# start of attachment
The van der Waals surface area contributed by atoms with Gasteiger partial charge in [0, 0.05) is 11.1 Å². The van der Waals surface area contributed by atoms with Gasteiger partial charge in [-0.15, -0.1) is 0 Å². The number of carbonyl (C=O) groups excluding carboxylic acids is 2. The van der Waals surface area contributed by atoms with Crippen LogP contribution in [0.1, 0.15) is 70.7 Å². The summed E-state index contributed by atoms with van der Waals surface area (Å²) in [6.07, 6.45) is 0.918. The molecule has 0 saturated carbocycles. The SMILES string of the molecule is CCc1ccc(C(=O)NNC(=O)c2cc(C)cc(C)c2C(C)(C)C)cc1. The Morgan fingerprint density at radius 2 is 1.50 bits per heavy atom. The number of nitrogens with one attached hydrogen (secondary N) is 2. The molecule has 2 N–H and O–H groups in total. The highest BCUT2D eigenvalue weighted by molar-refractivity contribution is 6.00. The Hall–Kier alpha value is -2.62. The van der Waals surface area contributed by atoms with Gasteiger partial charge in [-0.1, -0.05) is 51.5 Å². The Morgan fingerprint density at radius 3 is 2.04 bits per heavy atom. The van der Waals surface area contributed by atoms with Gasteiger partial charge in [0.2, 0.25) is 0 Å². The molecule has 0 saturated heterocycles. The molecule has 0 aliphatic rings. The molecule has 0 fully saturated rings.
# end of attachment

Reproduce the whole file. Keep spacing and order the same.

The van der Waals surface area contributed by atoms with Gasteiger partial charge in [0, 0.05) is 11.1 Å². The van der Waals surface area contributed by atoms with Gasteiger partial charge in [-0.15, -0.1) is 0 Å². The number of carbonyl (C=O) groups excluding carboxylic acids is 2. The van der Waals surface area contributed by atoms with Crippen LogP contribution in [0.1, 0.15) is 70.7 Å². The summed E-state index contributed by atoms with van der Waals surface area (Å²) in [6.07, 6.45) is 0.918. The molecule has 0 saturated carbocycles. The SMILES string of the molecule is CCc1ccc(C(=O)NNC(=O)c2cc(C)cc(C)c2C(C)(C)C)cc1. The Morgan fingerprint density at radius 2 is 1.50 bits per heavy atom. The number of nitrogens with one attached hydrogen (secondary N) is 2. The molecule has 2 N–H and O–H groups in total. The highest BCUT2D eigenvalue weighted by molar-refractivity contribution is 6.00. The Hall–Kier alpha value is -2.62. The van der Waals surface area contributed by atoms with Gasteiger partial charge in [-0.1, -0.05) is 51.5 Å². The Morgan fingerprint density at radius 3 is 2.04 bits per heavy atom. The van der Waals surface area contributed by atoms with Gasteiger partial charge in [0.2, 0.25) is 0 Å². The molecule has 0 saturated heterocycles. The molecule has 0 aliphatic rings. The molecule has 0 fully saturated rings.